Classic Zone procedures seem to assume that the printing stage is rather standard, and the advice given on wet printing is mostly about aesthetic expression. Normally, we would make a test strip before each print and evaluate it visually, rather than numerically. (There is a good deal of advice on the web about making "better " test strips.)
A digital print from a negative must go through three complex devices (scanner, computer, printer), and presumably three sets of software, all of which can influence the final result.
I do hope this is not making your life more complicated. My apologies if it is.


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Hi David
At present I'm printing digitaly, and without doing a print through those figures I know quite precisely how that print will transpire.
I suppose my concern with the test I did was confirmation that I was reading my negative correctly as my approach was a bit of a mixture of traditional and the new.

David M

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Excellent. I'm not trying to teach you to suck eggs, as you seem to be very well informed. I thought that if anyone else reads this thread, it was a useful thing to mention.


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totally agree! how selfish of me!
Its been a great ecxessise as I have my print of the test infront of me.
In numbers from monitour to print it printed well I belive it will give me what i desire from my Zone III I will now go for the Dev test to see if I can atcheive a satifactory outcome of my Hilights.
I will also endevour to shoot a real life/daylight image and a flash to see if the results give me a possitive outcome will post results as I have time.


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Thread starter #10
Hi all David in particular ;-)
surprisingly my iso Ei in daylight dropped a little further from 125 to 80. I have had to retest again due to diluting my D76 1:2, from stock.
I did get out one morning and shot 2 sheets unfortunately for me I had not tested either dilution nor daylight Ei and I belive, and now have confirmed that flash and daylight for some reason give me different exposures in my metered shadows?
good to know thanks for the question David ;-)
I've enclosed both images my morning out.... funny I go out with all best intentions to shoot a nice landscape with a river and a tree and I end up driving past a multi story carpark and get stuck in ?!
moral of the story test test test
the first shot is my morning out I belive a little short of detail in my blacks nice print tho ;-)
Second my still life test @ Ei 80 32 secs at F16 with my hi lights .5 of a stop over dev D76 13 mins I belive its a nice negative printed out of the box.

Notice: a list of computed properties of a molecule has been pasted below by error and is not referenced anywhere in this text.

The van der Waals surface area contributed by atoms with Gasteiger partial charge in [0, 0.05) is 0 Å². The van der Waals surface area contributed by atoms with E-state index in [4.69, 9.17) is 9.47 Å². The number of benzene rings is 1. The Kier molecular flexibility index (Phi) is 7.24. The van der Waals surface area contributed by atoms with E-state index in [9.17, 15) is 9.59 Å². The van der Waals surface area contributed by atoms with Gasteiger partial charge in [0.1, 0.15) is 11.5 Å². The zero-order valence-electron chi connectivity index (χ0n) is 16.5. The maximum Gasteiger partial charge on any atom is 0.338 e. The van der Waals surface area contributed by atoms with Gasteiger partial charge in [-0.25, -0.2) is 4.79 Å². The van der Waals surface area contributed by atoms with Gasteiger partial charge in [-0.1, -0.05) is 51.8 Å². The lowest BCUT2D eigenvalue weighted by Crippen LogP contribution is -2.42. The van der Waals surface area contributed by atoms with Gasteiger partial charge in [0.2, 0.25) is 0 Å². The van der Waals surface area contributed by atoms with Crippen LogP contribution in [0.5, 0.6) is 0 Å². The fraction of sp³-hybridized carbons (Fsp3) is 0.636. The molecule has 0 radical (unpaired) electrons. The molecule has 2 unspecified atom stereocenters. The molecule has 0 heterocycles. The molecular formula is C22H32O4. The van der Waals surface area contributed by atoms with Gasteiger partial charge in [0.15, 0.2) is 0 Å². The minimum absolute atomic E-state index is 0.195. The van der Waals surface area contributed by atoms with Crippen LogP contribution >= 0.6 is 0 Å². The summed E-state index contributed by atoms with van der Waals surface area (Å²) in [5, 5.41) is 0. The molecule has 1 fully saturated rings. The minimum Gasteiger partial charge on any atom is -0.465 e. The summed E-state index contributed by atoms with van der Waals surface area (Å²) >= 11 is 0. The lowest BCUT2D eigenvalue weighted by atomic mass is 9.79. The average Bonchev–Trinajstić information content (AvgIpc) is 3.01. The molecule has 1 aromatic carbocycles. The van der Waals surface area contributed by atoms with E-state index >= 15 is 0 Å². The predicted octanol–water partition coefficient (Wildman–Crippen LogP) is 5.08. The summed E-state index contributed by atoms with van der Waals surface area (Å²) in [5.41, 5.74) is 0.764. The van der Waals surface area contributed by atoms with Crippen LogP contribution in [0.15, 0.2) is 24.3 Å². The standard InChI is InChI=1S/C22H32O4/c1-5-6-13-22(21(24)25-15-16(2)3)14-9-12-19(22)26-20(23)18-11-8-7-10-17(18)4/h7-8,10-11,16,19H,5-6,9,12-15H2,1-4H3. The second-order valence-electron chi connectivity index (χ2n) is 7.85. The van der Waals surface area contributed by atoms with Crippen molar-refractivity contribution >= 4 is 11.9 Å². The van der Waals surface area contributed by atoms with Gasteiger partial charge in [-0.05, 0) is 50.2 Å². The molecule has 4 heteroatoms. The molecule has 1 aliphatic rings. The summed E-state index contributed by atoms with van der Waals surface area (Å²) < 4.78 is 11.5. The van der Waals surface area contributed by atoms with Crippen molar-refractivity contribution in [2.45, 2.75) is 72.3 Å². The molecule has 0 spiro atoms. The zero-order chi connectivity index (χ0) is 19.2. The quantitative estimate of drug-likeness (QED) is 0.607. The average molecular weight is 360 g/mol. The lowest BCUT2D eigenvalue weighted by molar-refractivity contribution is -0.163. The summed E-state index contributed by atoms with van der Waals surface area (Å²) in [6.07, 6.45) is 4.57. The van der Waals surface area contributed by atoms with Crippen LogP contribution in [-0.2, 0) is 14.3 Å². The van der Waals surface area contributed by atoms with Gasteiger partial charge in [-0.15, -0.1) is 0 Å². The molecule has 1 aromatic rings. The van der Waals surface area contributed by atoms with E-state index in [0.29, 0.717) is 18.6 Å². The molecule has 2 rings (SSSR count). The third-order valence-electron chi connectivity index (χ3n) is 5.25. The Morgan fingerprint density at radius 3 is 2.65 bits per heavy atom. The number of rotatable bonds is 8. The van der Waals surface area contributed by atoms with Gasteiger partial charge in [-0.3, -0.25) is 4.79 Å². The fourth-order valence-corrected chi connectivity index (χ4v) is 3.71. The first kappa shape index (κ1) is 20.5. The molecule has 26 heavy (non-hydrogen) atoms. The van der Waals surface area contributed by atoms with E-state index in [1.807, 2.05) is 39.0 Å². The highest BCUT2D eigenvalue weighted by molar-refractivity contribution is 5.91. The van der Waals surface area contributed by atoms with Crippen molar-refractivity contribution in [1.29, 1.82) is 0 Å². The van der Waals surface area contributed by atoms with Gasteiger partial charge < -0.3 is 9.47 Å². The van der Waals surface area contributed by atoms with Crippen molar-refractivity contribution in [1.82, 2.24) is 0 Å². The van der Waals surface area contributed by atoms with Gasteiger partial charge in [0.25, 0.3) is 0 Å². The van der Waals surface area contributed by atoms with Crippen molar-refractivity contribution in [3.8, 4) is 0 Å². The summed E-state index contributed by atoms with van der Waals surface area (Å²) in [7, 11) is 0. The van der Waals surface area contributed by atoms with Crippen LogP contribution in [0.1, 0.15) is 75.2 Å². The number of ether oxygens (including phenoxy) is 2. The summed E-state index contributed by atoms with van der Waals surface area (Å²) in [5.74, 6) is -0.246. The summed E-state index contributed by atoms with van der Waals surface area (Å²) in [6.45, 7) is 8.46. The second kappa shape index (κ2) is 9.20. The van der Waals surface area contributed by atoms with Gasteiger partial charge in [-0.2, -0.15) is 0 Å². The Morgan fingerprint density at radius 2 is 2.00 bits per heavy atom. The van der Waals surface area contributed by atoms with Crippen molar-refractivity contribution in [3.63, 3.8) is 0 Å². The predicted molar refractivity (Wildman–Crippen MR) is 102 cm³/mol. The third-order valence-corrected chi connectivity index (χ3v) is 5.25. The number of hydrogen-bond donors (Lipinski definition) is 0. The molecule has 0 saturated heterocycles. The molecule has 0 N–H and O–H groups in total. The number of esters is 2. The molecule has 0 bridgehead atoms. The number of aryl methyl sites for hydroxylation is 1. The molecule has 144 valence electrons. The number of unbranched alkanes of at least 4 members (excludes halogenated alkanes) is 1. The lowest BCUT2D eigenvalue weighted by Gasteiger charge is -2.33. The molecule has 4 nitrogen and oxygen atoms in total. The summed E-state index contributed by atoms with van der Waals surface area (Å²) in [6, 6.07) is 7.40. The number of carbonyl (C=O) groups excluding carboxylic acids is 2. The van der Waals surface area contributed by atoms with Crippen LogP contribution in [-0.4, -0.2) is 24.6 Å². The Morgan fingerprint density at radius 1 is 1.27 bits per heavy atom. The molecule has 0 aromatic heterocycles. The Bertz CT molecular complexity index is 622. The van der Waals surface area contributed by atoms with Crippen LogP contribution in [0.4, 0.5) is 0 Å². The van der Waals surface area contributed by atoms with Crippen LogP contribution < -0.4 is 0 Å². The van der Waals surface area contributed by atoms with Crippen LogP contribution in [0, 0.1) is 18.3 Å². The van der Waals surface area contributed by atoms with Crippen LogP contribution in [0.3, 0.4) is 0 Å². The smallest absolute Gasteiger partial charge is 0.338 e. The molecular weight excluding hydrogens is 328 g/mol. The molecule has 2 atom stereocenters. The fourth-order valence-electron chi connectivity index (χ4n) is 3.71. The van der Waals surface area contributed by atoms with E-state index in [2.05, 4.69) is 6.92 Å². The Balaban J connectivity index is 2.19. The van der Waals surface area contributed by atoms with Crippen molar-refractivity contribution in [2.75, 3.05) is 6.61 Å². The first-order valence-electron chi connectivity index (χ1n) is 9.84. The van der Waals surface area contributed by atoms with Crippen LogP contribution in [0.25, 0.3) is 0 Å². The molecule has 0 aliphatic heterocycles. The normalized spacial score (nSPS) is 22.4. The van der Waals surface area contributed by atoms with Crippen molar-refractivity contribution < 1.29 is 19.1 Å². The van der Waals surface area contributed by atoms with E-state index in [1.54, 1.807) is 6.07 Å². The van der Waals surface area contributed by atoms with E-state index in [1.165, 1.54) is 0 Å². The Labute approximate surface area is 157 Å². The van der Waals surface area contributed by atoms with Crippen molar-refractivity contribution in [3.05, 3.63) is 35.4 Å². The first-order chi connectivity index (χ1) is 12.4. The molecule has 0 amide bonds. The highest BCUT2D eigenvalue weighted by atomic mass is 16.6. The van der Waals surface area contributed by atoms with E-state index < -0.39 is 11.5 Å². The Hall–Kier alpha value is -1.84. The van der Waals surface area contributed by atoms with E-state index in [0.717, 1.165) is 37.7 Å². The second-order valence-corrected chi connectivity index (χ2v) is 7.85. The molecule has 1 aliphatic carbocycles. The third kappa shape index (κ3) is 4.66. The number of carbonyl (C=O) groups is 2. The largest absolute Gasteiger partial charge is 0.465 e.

David M

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That's an elegant shot of the car park and very welcome indeed. LF photography has a lifetime's supply of rivers and trees. This is much more personal. On my screen, the blacks look fine.
It isn't really surprising that you got a different EI in daylight, when you think of all the links in the process. There's the specific colour of the light, both direct and reflected, the accuracy of the shutter, the accuracy of the diaphragm (and your own setting of it), even the state of the glass in the lens. Then there's your personal metering preferences, the accuracy of the meter you're using and its own response to the light (as Fred Picker pointed out, a meter's response is not linear). There can be differences between meters. And so far, not a drop of developer has been spilt. If all these factors add up to no more than a third of a stop, then you are doing well.
And a third of a stop of extra shadow detail can do no harm. It gives you more choices in printing.
The underlying legend of the Zone System is that you arrive in front of a scene, pre-visualise the tonal values, meter them, shoot, develop the neg precisely and make the print, all in one smooth pre-ordained sequence, but actual life is different. (Well, my life is...) Quite often, I think, when we are away from the original scene, we may change our mind about how the print should look. Some people say that this is printing to show how you felt about the scene, rather than merely transcribing what you saw.
It seems to me that making the print can be regarded as new creative journey. All sorts of factors can influence the print. We may, for instance, be making it as part of a larger work or sequence and we want it to sit comfortably with the others. Or we may simply see new creative opportunities.
In any case, well done. I, myself, like to see images made from superficially unpromising material. Thank you for sharing it.

Keith Haithwaite

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If 'LF photography has a lifetime's supply of rivers and trees' then there isn't much hope for photography in general then David. :(

I have absolutely no idea what I am looking at here Leo but I quite like it as a picture - which is more than I can say about some of his structures. :confused:

David M

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Hello Keith,
This remark was in the context of seeing Leo's excellent car park picture, which I thought was much more personal and original, as is his latest one. In fact, I rather think that he should be the one giving advice, not asking for it.